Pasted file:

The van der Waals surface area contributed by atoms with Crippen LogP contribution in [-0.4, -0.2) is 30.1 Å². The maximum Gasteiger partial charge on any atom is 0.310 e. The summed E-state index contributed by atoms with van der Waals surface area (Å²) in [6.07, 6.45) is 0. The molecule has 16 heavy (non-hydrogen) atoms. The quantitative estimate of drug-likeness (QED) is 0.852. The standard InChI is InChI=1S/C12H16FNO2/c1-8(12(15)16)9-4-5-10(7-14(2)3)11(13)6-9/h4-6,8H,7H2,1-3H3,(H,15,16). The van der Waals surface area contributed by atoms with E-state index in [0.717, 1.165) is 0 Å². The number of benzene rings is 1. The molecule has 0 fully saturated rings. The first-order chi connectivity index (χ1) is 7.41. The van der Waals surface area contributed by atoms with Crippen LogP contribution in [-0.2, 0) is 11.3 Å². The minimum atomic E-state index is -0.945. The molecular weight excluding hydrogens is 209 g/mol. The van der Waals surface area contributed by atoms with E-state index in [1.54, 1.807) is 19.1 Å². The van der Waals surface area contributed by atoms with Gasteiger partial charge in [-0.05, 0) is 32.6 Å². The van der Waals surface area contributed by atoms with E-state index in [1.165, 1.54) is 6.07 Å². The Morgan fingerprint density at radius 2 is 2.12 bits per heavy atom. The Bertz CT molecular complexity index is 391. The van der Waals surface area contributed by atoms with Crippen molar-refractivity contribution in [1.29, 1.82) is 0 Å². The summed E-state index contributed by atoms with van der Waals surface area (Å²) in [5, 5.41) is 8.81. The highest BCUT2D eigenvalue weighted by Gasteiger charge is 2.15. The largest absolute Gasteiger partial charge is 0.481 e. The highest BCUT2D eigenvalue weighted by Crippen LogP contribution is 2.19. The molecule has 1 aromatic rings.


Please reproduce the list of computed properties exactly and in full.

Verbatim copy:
The van der Waals surface area contributed by atoms with Crippen LogP contribution in [-0.4, -0.2) is 30.1 Å². The maximum Gasteiger partial charge on any atom is 0.310 e. The summed E-state index contributed by atoms with van der Waals surface area (Å²) in [6.07, 6.45) is 0. The molecule has 16 heavy (non-hydrogen) atoms. The quantitative estimate of drug-likeness (QED) is 0.852. The standard InChI is InChI=1S/C12H16FNO2/c1-8(12(15)16)9-4-5-10(7-14(2)3)11(13)6-9/h4-6,8H,7H2,1-3H3,(H,15,16). The van der Waals surface area contributed by atoms with E-state index in [0.717, 1.165) is 0 Å². The number of benzene rings is 1. The molecule has 0 fully saturated rings. The first-order chi connectivity index (χ1) is 7.41. The van der Waals surface area contributed by atoms with Crippen LogP contribution in [-0.2, 0) is 11.3 Å². The minimum atomic E-state index is -0.945. The molecular weight excluding hydrogens is 209 g/mol. The van der Waals surface area contributed by atoms with E-state index in [1.54, 1.807) is 19.1 Å². The van der Waals surface area contributed by atoms with Gasteiger partial charge in [-0.05, 0) is 32.6 Å². The van der Waals surface area contributed by atoms with E-state index in [1.165, 1.54) is 6.07 Å². The Morgan fingerprint density at radius 2 is 2.12 bits per heavy atom. The Bertz CT molecular complexity index is 391. The van der Waals surface area contributed by atoms with Crippen molar-refractivity contribution in [1.29, 1.82) is 0 Å². The summed E-state index contributed by atoms with van der Waals surface area (Å²) in [5, 5.41) is 8.81. The highest BCUT2D eigenvalue weighted by Gasteiger charge is 2.15. The largest absolute Gasteiger partial charge is 0.481 e. The highest BCUT2D eigenvalue weighted by Crippen LogP contribution is 2.19. The molecule has 1 aromatic rings.